Remembered by his peers as an exuberant member of the mock trial team, former Hillsdale College student Lucas Frerking committed suicide on Nov. 18 in his hometown of Waverly, Iowa, at the age of 23.
“He loved his time at Hillsdale,” Frerking’s father, Dave Frerking, said. “He may be most famous for being one of the only few regatta captains to make it across the pond and back in the annual fall naval battle.”
Lucas Frerking enrolled in Hillsdale in fall 2012. In his three years on campus, he was known for his spontaneous bursts of humor and enthusiasm among his friends. Whether it was perfectly playing the role of a quirky witness in mock trial or enthusiastically running books back to their shelves as a worker in Mossey Library, Frerking adored student life at Hillsdale.
“Lucas savored his time at Hillsdale,” Frerking’s grandmother, Shirley Frerking, said. “He absolutely loved it there. He didn’t have enough good grades to keep his scholarships. But after leaving, it seemed like things were getting better for him. What happened was a mystery.”
Shirley Frerking said after leaving Hillsdale, Lucas Frerking took a year off and worked at the library back home in Waverly and volunteered at his church. This year, he enrolled at the University of Northern Iowa, where he was continuing his studies in history and politics. Several days before his death, he dropped out.
“It was a mystery to me,” Shirley Frerking said. “That whole year off, he did nothing. But he was an active volunteer at the church. He set up the church before the services and cleaned it up afterward. He didn’t seem depressed, just unambitious. It’s a mystery that this happened.”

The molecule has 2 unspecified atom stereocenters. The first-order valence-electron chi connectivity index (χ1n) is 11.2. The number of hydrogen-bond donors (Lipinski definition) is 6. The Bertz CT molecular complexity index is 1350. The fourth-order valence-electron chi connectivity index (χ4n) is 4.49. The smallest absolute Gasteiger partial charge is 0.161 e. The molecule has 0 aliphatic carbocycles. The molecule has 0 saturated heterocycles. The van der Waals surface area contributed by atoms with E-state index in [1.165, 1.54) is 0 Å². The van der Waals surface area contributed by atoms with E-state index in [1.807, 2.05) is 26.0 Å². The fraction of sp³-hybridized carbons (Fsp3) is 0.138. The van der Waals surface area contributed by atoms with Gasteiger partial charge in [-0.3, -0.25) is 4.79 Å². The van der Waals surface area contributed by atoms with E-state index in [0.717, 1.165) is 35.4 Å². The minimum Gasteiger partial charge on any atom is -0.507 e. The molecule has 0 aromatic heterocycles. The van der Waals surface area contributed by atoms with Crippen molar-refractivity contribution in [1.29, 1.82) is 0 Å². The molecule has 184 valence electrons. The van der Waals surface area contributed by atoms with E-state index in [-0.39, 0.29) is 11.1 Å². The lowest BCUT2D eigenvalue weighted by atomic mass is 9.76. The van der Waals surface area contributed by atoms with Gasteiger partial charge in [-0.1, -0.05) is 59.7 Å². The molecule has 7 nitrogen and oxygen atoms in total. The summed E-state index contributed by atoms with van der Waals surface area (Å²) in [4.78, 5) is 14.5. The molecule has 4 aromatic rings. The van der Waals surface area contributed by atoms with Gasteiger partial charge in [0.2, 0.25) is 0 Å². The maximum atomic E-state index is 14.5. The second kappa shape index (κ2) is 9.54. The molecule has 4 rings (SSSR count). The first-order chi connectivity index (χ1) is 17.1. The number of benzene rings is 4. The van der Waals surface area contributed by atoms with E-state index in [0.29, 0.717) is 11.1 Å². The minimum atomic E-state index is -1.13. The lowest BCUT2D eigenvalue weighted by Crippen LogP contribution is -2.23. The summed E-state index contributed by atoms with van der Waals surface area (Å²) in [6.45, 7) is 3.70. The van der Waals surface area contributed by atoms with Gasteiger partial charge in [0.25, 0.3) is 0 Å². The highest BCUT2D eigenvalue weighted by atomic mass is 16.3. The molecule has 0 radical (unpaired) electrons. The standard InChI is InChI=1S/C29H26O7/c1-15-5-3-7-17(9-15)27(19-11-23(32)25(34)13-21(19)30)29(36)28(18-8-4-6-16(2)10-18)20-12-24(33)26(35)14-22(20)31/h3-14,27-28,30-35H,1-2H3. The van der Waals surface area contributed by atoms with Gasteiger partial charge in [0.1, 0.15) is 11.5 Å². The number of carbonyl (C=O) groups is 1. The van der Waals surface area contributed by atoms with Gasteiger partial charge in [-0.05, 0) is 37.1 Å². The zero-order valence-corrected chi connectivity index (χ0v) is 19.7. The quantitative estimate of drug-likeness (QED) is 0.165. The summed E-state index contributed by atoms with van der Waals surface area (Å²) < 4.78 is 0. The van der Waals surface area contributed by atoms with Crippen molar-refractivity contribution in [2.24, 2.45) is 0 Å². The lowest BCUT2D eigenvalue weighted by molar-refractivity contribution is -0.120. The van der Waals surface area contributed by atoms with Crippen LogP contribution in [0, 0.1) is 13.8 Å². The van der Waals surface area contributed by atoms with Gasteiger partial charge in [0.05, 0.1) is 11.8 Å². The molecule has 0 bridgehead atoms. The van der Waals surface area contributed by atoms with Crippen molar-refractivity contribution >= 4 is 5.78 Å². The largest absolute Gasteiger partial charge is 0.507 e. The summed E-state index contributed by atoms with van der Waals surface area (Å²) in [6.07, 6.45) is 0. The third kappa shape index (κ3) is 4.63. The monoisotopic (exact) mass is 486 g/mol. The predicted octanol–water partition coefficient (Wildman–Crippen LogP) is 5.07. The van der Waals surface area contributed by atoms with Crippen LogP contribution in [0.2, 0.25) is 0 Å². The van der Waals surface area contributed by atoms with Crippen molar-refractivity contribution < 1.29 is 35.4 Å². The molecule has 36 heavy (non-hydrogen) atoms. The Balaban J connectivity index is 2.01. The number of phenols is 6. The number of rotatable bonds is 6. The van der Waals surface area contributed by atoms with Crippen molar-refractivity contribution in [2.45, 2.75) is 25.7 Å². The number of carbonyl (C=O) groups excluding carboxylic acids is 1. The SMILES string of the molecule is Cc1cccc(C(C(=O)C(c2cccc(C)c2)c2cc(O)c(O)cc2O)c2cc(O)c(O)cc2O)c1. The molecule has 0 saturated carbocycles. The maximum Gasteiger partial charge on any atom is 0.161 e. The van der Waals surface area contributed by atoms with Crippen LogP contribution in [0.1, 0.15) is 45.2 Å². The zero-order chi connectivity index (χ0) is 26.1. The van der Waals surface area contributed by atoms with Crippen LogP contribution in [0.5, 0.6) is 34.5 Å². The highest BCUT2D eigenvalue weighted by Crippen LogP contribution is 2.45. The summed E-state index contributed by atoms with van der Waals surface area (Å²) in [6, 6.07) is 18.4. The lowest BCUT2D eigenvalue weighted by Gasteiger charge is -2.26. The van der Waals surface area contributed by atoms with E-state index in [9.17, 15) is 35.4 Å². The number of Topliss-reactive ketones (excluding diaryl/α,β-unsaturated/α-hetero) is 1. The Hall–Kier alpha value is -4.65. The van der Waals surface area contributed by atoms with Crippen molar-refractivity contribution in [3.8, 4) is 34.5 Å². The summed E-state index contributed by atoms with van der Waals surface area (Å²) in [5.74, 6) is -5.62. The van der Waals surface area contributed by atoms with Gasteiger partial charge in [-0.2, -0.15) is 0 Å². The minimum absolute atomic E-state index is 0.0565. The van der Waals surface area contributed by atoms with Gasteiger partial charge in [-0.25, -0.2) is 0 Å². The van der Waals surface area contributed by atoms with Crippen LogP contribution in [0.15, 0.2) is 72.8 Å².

Students who knew Lucas Frerking said he was a quiet, serious student in the classroom. But outside of it, he was far from shy.
Senior Gwen Hodge was on the mock trial team with Frerking during her freshman year. She said her favorite memory of him was when he was assigned the fictional role of “Rory the Ratcher Raptor” — an amusement park mascot who was in the wrong place at wrong time and ended up as a witness in a case.
“He wore these super colorful green clothes and spoke like Doug the dog from the movie ‘Up,’” senior Gwen Hodge said in between laughs as she recalled the memory. “None of the judges for the competitions could keep a straight face and burst out laughing. They gave him top ranks, naming him the best witness in the whole competition.”
Frerking was involved in mock trial at Waverly Shell-Rock High School and carried his skills to the Hillsdale team. During practices and downtime between competitions, his teammates said Frerking’s ability to crack jokes helped cheer up everyone.
“If we didn’t win, he was always being optimistic,” Trimmels said. “He’d go around saying, ‘Don’t worry guys, we’ll get them next round,’ and would always have goofy observations and impressions. He was an incredible teammate.”
In addition to competing in mock trial, Frerking also worked in the campus library. According to an obituary written in his hometown newspaper, Frerking found solace when he was surrounded by thousands of books.
“He was an engaged observer of human nature,” the obituary stated. “An avid reader. A collector of words. And a consummate storyteller.”
Public service librarian Linda Moore was Frerking’s adviser when he came to Hillsdale. She hired him that fall to work in the library because of his previous experience.
“He had a great sense of humor but was also a quiet and diligent worker,” Moore said.
Moore’s favorite memory of Frerking was during the annual “library olympics,” a multitude of competitions ranging from book cart racing to dashing to retrieve the proper book when given Dewey Decimal Classification coordinates.
“The students come up with all the games,” Moore said with a smile. “He was perhaps the most enthusiastic participant. He was interested in things, and he was very fun to have around.”
Frerking was buried at Oak Wood Cemetery in Pella, Iowa, on Nov. 25. Condolences can be sent to 403 Second St. S.E., Waverly, Iowa, 50677.
“Luke will be greatly missed by all who knew him,” Dave Frerking said. “Each of us will carry a piece of his light in our hearts for the rest of our days.”